- Athletes really do play through the pain: “A new study confirms the widespread belief that athletes can tolerate more pain than other people, a finding that may hold clues for managing pain in the general population. German researchers reviewed 15 studies that included a total of more than 550 athletes and more than 330 people with normal activity levels. The studies included both men and women, and evaluated pain thresholds (the minimum level of intensity at which a person feels pain) and tolerance (the maximum level of pain a person can handle before it becomes too much). Although pain threshold didn’t differ between athletes and other adults, the review found that athletes had consistently higher pain tolerance. The amount of pain athletes could endure varied depending on the type of sport. For example, endurance athletes had moderate pain tolerance and their scores were fairly uniform. Athletes involved in game sports had a higher tolerance for pain than other athletes, but there was wide variation in their scores. These results suggest that endurance athletes are more alike in their physical and mental profiles, while athletes involved in game sports are more diverse….The findings…may prove useful in pain management….’It may be advisable in exercise treatment for pain patients to focus on the development of their pain-coping skills that would affect tolerance, rather than the direct alleviation of pain threshold’.” (Healthday)
- Health Tip: Keep cloth grocery totes clean: In light of recent food poisoning cases, where reusable grocery totes were found to be part of the problem, the Academy of Nutrition and Dietetics suggests how to keep grocery totes clean:
- Regularly wash grocery totes either by hand in hot, soapy water, or in the washing machine.
- Bag separately in plastic any fish, poultry or meat before placing them in a tote. Be sure to separate these products from packaged or prepared foods.
- Very carefully clean any kitchen areas (such as counters) where you place totes while unpacking.
- Do not leave totes in the trunk of your car; store them instead in a cool, dry place. (womenshealth.gov)
- With weights, you can lighten your load: “Doing more repetitions with less weight builds muscle and increases strength just as effectively as training with heavy weights, a new Canadian study indicates. The critical factor in muscle gain is pushing yourself to the point of fatigue, according to the researchers at McMaster University in Hamilton, Ontario. They examined how different combinations of weight loads and repetitions affected the leg muscles of young men. The participants trained three times a week for 10 weeks doing one of three resistance training regimens: one set at 80 percent of maximum load; three sets at 80 percent of maximum load; or three sets at 30 percent of maximum load. A set consisted of doing as many repetitions as possible with the assigned loads — typically eight to 12 times a set at the heaviest weights and 25 to 30 times a set at the lowest weights. ‘We found that loads that were quite heavy and comparatively light were equally effective at inducing muscle growth and promoting strength,’ Carn Mitchell, a lead study author…said in a university news release….’Many older adults can have joint problems which would prevent them training with heavy loads,’ Mitchell noted. ‘This study shows that they have the option of training with lighter and less-intimidating loads and can still receive the benefits’.” (MedlinePlus)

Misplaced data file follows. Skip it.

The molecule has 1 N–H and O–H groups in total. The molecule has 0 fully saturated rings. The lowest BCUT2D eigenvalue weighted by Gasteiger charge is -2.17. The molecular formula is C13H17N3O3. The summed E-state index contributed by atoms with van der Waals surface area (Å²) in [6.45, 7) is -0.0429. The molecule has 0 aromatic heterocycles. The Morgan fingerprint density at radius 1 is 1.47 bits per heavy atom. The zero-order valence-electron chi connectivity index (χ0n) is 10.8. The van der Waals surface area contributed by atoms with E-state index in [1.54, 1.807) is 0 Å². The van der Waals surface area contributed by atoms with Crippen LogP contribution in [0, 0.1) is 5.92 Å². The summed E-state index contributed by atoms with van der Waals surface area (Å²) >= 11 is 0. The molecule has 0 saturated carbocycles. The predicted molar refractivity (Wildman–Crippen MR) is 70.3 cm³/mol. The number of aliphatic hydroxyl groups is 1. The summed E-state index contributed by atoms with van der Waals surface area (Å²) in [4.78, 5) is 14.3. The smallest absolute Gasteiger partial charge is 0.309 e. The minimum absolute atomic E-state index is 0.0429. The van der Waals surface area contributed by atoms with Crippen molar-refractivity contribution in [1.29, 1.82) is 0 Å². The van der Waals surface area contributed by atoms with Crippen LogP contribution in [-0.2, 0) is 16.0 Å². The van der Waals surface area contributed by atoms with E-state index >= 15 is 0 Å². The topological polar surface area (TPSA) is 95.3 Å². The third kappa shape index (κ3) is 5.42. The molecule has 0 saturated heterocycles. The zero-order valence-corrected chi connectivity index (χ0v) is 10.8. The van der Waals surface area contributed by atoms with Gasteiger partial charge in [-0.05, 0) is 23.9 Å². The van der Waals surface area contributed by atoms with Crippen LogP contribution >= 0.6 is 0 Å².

- Cancer survivors who stay active live longer: “Can going for a walk improve cancer survivors’ long-term prognosis? It may, according to new research showing that exercise can lower survivors’ risk of premature death, not only from cancer but from any cause. The findings are likely to resonate widely at a time when about 14 million Americans, and many more worldwide, have survived cancer. In one report, a major new review published this month in The Journal of the National Cancer Institute, scientists at the agency gathered available studies examining exercise cancer survivorship, dating to 1950. Most had been published in the past five years.” This is an area of growing scientific interest: “Exercise is an accessible, low-cost intervention. But before we can suggest that cancer survivors become physically active, we need to understand what effects exercise has” on the bodies and life spans of those given a cancer diagnosis. The work showed that regular physical activity “‘decreased the risk of cancer-related mortality and of all-cause mortality’…. Exercise, in other words, made it less likely that a survivor would subsequently die from a recurrence of his or her cancer….Exercise also lessened the chances that a survivor would later succumb prematurely to other common diseases like heart disease or diabetes.” (NY Times)